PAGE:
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What they could not tell CM
Where the day ends at 3pm and the journey home spreads fear

Calcutta, June 18: Had Mamata Banerjee paused for more than four minutes at Derozio Memorial College yesterday while storming out of Kamduni, the chief minister would have heard what she would not outside the home of the girl who was raped and murdered.

Mamata would have heard how the sun sets a little after 3pm on more than 1,200 girls every day at the college, 22km from her seat of power in Calcutta. The girls’ day has shrunk because no one can guarantee their safety outside the college far beyond that hour.

Mamata would also have heard of the girl who has little option but to go around in her NCC uniform because the colour khaki offers better protection than the State has so far. Or the girl who always keeps her mobile phone in speed-dial mode when she steps out of home.

The girl who was brutalised on June 7 was a student of Derozio Memorial College. The second-year BA pass student, who had selected Bengali, philosophy and education as her subjects, was dragged into an empty plot with a boundary wall near a bheri (fishery) and raped by several men and killed.

Returning from another college in Lake Town after an exam, she had got off the bus nearest to her home — about 2km away — and was walking. Her brother, who would come to fetch her every day on his bicycle, was a few minutes late.

The stretch between the bus stop and home in a village has been the most feared before the girl was raped and murdered.

The chief minister had yesterday stopped by the college on her way back from the village and left after speaking to an official.

Named after one of the most renowned social reformers of Bengal, the college, painted in blue and white, sprawls opposite a well-advertised housing estate in Rajarhat, about a half-an-hour drive from Ultadanga. Around the college have mushroomed construction sites.

From the principal’s room, the sights and sounds of machinery relentlessly at work are inescapable.

The college, established in 1996, has 3,500 students in its honours and pass undergraduate courses. Around 35-40 per cent of the students are girls, says principal Dibyendu Talapatra.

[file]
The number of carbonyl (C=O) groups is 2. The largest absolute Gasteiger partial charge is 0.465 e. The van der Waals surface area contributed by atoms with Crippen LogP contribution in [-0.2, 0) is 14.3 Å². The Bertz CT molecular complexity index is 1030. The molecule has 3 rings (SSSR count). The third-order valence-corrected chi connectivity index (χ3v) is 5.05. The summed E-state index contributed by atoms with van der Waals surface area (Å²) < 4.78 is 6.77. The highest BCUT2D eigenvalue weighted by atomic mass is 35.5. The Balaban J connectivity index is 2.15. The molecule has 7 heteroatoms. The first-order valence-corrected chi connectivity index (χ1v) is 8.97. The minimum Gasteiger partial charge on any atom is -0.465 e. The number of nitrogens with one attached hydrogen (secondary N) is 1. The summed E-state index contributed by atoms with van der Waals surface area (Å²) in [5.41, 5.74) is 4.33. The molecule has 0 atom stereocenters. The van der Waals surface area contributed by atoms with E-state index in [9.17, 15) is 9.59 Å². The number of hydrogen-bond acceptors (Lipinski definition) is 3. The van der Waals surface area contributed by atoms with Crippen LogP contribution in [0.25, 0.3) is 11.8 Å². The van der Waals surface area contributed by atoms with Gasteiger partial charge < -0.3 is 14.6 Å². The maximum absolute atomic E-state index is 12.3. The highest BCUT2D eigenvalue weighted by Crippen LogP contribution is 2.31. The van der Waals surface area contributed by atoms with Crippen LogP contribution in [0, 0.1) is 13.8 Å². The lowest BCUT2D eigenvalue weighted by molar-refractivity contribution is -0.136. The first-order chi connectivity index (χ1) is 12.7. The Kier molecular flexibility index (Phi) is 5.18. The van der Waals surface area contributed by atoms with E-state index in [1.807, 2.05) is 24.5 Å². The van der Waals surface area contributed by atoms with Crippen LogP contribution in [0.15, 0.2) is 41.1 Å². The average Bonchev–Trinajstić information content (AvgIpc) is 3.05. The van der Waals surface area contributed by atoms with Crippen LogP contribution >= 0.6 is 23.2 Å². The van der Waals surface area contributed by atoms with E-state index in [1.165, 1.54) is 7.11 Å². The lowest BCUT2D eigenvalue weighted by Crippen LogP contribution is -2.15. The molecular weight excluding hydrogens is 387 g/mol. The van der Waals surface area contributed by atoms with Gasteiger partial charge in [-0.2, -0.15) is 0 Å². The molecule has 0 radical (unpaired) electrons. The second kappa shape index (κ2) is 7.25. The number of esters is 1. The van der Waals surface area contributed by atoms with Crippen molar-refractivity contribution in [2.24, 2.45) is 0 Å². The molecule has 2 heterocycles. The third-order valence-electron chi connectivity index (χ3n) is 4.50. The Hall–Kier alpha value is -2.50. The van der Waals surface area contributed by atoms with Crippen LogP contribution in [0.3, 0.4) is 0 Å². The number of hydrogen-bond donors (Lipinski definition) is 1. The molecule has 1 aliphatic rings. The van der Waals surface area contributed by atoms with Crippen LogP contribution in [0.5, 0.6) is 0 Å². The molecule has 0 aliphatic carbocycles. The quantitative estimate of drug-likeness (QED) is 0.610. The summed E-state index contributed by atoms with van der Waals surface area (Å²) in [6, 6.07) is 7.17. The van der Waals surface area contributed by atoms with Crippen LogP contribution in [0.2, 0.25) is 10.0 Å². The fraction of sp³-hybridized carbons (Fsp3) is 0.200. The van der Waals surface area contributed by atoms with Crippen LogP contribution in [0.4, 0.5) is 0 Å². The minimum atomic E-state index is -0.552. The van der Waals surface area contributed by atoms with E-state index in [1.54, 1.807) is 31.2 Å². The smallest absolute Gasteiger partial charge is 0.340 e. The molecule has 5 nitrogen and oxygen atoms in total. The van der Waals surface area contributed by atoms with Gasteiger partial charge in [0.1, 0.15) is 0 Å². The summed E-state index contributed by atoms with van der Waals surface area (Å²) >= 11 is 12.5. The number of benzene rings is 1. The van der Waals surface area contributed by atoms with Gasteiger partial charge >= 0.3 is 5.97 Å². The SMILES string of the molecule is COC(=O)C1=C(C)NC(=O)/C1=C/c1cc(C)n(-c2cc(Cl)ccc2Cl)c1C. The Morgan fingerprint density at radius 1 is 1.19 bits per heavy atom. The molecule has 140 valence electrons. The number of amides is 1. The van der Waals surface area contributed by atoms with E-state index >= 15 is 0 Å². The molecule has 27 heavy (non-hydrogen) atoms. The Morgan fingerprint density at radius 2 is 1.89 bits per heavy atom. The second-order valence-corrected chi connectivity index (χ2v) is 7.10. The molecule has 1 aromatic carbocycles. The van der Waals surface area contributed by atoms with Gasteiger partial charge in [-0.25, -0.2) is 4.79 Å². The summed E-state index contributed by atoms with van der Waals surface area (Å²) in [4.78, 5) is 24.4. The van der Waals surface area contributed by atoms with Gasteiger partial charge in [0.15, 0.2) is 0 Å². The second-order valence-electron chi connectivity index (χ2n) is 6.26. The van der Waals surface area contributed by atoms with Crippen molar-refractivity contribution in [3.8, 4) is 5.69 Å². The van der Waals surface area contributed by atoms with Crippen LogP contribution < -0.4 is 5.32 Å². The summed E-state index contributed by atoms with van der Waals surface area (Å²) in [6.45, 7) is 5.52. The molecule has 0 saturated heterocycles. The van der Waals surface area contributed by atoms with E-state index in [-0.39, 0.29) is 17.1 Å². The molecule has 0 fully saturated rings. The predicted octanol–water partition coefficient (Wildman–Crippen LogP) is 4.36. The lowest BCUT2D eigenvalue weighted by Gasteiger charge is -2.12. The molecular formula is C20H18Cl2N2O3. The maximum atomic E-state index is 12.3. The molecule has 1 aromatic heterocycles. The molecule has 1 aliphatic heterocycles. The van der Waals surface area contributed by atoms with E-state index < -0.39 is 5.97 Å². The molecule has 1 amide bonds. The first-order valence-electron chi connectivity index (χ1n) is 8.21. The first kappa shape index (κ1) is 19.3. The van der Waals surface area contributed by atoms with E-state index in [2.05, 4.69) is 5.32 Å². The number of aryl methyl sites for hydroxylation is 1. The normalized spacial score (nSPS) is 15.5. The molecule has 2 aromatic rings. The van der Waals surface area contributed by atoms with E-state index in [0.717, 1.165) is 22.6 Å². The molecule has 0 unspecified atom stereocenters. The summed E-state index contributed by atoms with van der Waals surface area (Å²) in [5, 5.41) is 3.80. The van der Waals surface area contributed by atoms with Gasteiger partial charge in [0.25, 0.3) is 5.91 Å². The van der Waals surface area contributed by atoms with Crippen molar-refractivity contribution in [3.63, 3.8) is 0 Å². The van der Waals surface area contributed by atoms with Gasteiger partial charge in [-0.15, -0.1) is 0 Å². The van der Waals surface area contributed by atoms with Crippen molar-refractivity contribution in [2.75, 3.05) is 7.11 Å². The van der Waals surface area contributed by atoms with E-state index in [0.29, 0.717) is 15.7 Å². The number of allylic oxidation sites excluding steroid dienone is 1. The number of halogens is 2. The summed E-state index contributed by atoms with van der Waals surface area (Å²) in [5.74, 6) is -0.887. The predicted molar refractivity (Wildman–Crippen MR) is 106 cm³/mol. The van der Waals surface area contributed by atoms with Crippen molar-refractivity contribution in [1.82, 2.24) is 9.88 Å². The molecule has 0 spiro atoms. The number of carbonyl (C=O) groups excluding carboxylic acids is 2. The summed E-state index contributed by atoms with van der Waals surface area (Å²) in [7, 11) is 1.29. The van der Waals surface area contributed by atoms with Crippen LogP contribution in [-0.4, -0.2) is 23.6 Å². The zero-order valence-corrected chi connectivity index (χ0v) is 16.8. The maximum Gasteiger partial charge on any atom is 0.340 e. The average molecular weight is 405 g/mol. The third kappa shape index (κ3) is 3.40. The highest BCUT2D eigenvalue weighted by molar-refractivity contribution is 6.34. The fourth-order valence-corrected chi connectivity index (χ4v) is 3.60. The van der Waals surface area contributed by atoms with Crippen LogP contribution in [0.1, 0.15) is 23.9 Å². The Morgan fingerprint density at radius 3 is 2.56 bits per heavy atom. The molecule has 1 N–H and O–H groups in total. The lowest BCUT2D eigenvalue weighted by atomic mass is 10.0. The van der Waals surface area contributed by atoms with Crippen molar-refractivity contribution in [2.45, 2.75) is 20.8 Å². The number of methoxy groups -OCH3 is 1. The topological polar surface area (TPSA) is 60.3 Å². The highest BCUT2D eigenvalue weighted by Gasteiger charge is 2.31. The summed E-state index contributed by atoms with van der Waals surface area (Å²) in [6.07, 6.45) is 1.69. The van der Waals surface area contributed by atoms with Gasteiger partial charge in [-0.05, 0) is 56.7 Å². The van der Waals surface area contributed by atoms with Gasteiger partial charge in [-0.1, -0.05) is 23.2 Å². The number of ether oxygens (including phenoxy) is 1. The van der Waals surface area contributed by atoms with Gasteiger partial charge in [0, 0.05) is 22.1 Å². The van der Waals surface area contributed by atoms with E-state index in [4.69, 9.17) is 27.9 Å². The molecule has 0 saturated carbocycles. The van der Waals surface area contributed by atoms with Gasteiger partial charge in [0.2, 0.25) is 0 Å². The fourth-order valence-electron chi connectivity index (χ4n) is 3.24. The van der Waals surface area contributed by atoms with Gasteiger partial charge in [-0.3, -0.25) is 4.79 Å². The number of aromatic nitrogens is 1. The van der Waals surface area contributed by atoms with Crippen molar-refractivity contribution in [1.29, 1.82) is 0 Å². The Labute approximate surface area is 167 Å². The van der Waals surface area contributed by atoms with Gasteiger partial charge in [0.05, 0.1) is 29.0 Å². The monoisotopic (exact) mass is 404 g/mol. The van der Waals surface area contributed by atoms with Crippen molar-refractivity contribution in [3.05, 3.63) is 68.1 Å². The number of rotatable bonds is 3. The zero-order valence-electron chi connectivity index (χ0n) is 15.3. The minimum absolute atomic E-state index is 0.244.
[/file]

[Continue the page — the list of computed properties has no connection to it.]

Beyond the housing estate, farther into the villages but close enough, is another world of paddy and mustard fields, bheris and water bodies, into which “development” in the form of construction is wading in.

The unhindered run of goons has ensured that when women from the “hinterland” emerge into the highway and step into the “developed” world’s institutions, they face sullen resistance.

“It is the problem of the anchal (area),” says a person from the locality who will not be named.

Construction has empowered a group of men overnight or attracted others who are drunk on new money and political backing.

They rule the feared stretches — the bheris, the half-built factory sites and the patches of darkness between the high road and the villages, which the girls returning home dread the most.

Anything can happen in the unlit belts where the administration does not exist and lawlessness rules. Such stretches are more numerous than electric lights.

Transport drives another nail in. “Buses on only five routes ply in the area and they are infrequent. So, if a student misses a bus, she arrives an hour late,” says an official.

The nearest police station is in Barasat. Many feel police patrol and police kiosks in the area can help lessen the fear psychosis.

The absence of the basic levers of the administration — and the boys going to work, often in the fields — is telling on attendance.

But some girls have evolved a system to come to college — by abridging the day. Most arrive at 11am and stay on till 3pm at the most.

Most are first-generation learners from farmers’ families and the college officials are keen to extend them additional help. But almost no girl can attend the “remedial coaching” that is offered after classes. Boys alone attend such classes that can extend up to 5pm.

The girls who won’t give up — many are studying despite lack of encouragement from their families — sport a strong will to earn a degree and land a job, mostly in teaching.

At least one girl wants to open a restaurant and two others want to join the police force. The sense of insecurity prevented many from speaking on record to this correspondent.

Two girls from conservative families, who want to be policewomen, have joined the National Cadet Corps (NCC) on their own.

After finding out that enlistment in NCC will enhance their chances of getting a job in the force, they travel to the Maidan every Sunday for the training.

One of them tends to wear her track pants or be in the NCC uniform. “It earns the respect of the family and it also protects me in the neighbourhood,” says the second-year BA pass student whose father has a modest business.

Her neighbourhood, a few kilometres from her college, is “jomjomat” (lively), and she does not feel threatened. But outside her locality, the uniform is helpful. Men are scared to touch her if she is in khaki, she says.

Her friend’s family does not approve of a girl wearing pants more than she can help. She also goes to a late private tuition class on her own. In place of the reassuring khaki, she banks on technology to protect herself. “I always keep my mobile in the speed-dial mode and keep my home number ready,” she says.